Jun'ichirō Tanizaki (谷崎 潤一郎 Tanizaki Jun'ichirō, 24 July 1886 – 30 July 1965)

Jun'ichirō Tanizaki (谷崎 潤一郎, 24 July 1886 – 30 July 1965)

When I was about six, I read a story about a little girl who meets bears behind doors, creatures who live in the shadows, whom no one sees but children. Since then, I have loved shadows—under tables, on snow, in a puppet’s theater. In a church. Behind a stone wall. Among the tallest zinnia plants.

There was no use resisting, therefore, Jun’ichirō Tanizaki’s little book In Praise of Shadows when Owen and I came across it recently at the Strand..

Tanizaki is a well known novelist in Japan. He lived from 1886 to 1965 and wrote In Praise of Shadows in 1930, a meditation on the traditional Japanese fondness for shadow rather than bright light. Even in the 1920s, Japan was following in the footsteps of the west and introducing electric light to its buildings, a trend that Tanizaki mourned. In a fluid, meandering, and gentle style, Tanizaki reflects on the character of traditional Japanese architecture, theater, human beauty, food, and, yes, even the toilet.

We are so used to light. We crave light. We fill our buildings with windows and admire bright colors in clothing, art, and kitchens. Tanizaki persuaded me to reconsider. As I read I felt as if I were floating back in time and across continents to a low-eaved Japanese house where the light from the garden was filtered through papered windows, where in the evening lacquerware gleamed by candlelight, and in a dim corner a bowl of steaming rice shone like pearls.

The beauty of low light, darkness, and candlelight, and thus by extension of muffled sound or silence, of thought as opposed to talk, of spaces where work requires focus, the kitchen, for example, where simple food is prepared by hand—these are appealing to me, offering a respite from our often glaring, loud, cluttered spaces.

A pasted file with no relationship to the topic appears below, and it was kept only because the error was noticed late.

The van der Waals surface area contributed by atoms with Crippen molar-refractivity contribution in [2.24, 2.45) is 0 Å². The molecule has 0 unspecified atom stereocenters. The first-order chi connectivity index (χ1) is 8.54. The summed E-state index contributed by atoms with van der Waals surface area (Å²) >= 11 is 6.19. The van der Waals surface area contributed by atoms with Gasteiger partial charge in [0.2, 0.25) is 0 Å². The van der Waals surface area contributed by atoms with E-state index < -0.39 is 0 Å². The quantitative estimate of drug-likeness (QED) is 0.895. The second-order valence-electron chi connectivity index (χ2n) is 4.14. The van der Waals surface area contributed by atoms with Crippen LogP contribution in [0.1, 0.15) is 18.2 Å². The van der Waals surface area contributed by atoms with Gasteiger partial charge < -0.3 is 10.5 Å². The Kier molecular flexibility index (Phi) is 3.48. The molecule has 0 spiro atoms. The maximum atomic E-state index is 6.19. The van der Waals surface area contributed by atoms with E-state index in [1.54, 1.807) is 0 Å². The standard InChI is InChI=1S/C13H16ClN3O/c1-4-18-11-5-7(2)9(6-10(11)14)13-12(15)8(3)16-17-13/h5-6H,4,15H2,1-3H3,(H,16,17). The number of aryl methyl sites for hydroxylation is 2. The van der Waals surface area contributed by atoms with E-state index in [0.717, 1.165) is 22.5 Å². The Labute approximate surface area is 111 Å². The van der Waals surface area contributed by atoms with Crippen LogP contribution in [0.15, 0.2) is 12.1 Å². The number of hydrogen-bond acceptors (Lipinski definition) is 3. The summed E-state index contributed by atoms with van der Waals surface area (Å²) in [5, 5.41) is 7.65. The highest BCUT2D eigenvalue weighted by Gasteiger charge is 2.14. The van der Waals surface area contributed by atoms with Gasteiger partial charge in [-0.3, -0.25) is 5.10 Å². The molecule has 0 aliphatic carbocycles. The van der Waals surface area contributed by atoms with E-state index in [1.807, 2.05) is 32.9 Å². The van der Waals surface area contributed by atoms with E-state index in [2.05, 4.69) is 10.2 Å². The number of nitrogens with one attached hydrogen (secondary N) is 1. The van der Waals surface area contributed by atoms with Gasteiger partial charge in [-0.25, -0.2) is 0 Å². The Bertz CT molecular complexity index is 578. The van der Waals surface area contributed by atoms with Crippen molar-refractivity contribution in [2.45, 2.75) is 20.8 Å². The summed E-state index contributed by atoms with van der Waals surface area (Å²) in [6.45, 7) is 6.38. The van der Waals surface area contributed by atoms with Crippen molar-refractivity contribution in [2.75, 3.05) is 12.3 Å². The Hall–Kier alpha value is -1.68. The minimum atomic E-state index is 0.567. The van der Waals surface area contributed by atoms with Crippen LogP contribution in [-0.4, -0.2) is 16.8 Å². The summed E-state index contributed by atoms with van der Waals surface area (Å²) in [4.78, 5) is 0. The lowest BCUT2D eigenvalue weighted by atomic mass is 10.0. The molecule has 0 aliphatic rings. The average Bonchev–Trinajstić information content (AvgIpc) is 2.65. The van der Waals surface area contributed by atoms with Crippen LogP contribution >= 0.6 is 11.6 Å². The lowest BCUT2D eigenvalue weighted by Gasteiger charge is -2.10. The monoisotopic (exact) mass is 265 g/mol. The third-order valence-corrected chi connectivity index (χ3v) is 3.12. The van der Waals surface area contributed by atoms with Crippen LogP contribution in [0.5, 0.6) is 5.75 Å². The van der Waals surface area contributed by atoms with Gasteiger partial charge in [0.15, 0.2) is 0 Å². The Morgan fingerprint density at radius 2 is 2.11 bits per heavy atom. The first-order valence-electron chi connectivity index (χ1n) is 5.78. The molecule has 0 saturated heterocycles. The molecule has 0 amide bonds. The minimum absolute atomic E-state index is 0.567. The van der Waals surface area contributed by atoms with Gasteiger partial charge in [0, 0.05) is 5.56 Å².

And toilets? Tanizaki speaks of the toilets of bygone days, built outside, very clean, open to the sounds and sights of birds, insects, plants, and rain. He guesses that haiku poets conceived some of their best ideas perched in such toilets. Tanizaki’s reflections remind me of Owen’s and my experience staying on an island in a northern Minnesota lake one summer where there was no running water. Through the screened windows of each compost toilet on the island one could relish the absolute silence and the beauty of the view. I understand what Tanizaki is getting at.

What I love most about Tanizaki’s book is the way he writes--in prose both delicate and robust that doesn’t take itself too seriously but manages to plumb subjects and bring to the surface subtle and delicate ideas.

I hope to read Tanizaki’s novel Some Prefer Nettles. I’ll report back. And I’ll write about color, too. Even Tanizaki allows that a little gold applied to a piece of black lacquerware or woven into a garment “gleams forth from out of the darkness.